2-year delay has cost India $ 16 billion, says GSM Association
The allocation of the 2.1 GHZ spectrum is a matter of urgency if third generation mobile broadband services are to become a reality in India, feels the GSM Association, which represents the interests of 750 plus mobile operators in in over 200 countries. Quoting a recently commissioned report by the London-based analysts LECG *, GSMA's Senior Director, Services, Jaikishan Rajaraman told a media round table in Bangalore, June 6, that the delay of about two years in allocating spectrum for 3G services has already cost the nation the equivalent of $ 16 billion in gross domestic product (GDP). When the 3G subscriber base reaches a level of 100 million the economic benefits alone will amount to the equivalent of $ 80 per annum per head, the report says elsewhere.
"India is ready for mobile broadband can can reach this number ( 100 m) by 2015", Mr Rajaraman said -- but this will require that licenses to operators must be issued before the end of the year, he added. While urging the allocation of the 2.1 GHz spectrum, he also cautioned that the planned distribution of the spectrum at 5 MHz per circle might run out in the very first year itself -- which is why the GSMA is suggesting that additional spectrum in the 2.6 GHz band and then in the 698-806 MHz band that is likely to be released when ever India shifts from analog to digital TV should also be earmarked.
Sridhar Pai, CEO of Tonse Telecom, a leader in Telecom Intelligence, who took part in the roundtable, suggested that Indian operators might be inclined to harness any 3G bandwdth they can get to enhance their 2G customer network before they roll out true broadband services.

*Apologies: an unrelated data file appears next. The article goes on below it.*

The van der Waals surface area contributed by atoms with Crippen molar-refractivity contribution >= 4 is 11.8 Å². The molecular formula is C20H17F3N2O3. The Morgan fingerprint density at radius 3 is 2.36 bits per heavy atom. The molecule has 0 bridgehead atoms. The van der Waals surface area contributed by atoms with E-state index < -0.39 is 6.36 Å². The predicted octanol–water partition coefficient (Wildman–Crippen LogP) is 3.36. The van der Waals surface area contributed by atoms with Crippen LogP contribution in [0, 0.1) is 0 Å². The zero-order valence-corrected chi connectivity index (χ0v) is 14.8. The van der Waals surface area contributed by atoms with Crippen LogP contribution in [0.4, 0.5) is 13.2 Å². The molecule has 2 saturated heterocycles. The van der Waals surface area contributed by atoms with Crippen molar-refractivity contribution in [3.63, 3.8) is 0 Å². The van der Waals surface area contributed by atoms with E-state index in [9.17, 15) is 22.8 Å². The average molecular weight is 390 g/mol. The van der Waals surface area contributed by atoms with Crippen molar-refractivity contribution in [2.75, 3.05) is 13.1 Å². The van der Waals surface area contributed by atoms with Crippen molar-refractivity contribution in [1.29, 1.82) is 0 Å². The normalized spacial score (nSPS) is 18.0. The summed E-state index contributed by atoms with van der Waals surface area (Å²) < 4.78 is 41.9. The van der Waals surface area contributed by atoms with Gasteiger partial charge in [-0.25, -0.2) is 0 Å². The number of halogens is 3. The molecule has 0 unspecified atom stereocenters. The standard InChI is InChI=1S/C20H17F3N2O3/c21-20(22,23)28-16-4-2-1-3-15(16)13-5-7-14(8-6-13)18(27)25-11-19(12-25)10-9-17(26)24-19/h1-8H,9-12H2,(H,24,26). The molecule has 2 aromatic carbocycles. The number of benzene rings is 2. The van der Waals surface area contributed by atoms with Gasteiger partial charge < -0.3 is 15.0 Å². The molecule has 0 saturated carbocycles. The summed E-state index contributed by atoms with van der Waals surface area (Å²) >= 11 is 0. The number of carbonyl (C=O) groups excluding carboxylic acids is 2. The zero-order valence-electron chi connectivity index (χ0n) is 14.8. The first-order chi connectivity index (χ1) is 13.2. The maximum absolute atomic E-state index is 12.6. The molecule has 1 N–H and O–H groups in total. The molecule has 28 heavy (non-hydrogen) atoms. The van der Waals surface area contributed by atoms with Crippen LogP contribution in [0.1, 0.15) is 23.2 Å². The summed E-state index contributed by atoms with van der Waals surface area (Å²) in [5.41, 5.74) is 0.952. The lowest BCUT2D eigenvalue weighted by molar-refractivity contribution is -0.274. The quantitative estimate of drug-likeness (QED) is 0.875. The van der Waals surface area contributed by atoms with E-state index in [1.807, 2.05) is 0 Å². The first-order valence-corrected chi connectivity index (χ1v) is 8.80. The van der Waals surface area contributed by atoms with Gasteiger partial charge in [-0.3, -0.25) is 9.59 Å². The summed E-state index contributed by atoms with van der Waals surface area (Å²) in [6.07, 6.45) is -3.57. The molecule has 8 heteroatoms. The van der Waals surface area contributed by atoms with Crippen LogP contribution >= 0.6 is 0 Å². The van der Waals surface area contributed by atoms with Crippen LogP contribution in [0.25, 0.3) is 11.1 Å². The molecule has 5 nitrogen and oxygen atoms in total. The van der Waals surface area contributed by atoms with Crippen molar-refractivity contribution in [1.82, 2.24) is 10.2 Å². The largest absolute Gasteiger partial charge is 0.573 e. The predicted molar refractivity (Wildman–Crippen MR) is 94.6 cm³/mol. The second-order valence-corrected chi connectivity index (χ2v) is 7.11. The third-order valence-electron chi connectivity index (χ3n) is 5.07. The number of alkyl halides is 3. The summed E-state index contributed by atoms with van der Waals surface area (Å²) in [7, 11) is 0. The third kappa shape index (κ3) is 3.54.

Other countries in the region have upgraded their mobile services into broadband at phenomenal speed: the Sri Lanka network has grown 407 percent in two years, the one in Indonesia has grown at 656 percent, GSMA statistics reveal. India whose current broadband penetration is less than 5 percent will reap rich rewards by going the 3G/broadband way, Mr Rajaraman said... a ten percent increase in broadband penetration can deliver a GDP increase of anything from 0.1 to 1.4 percent.
Over 236 commercial nets in104 countries are poised to serve 2 billion users by 2014. Will the next new broadband networks come from India. Not if but when and how soon -- that's the GSMA's take on the scenario here -- with a subtext which says 3G is the best of the current competing technologies to make it happen.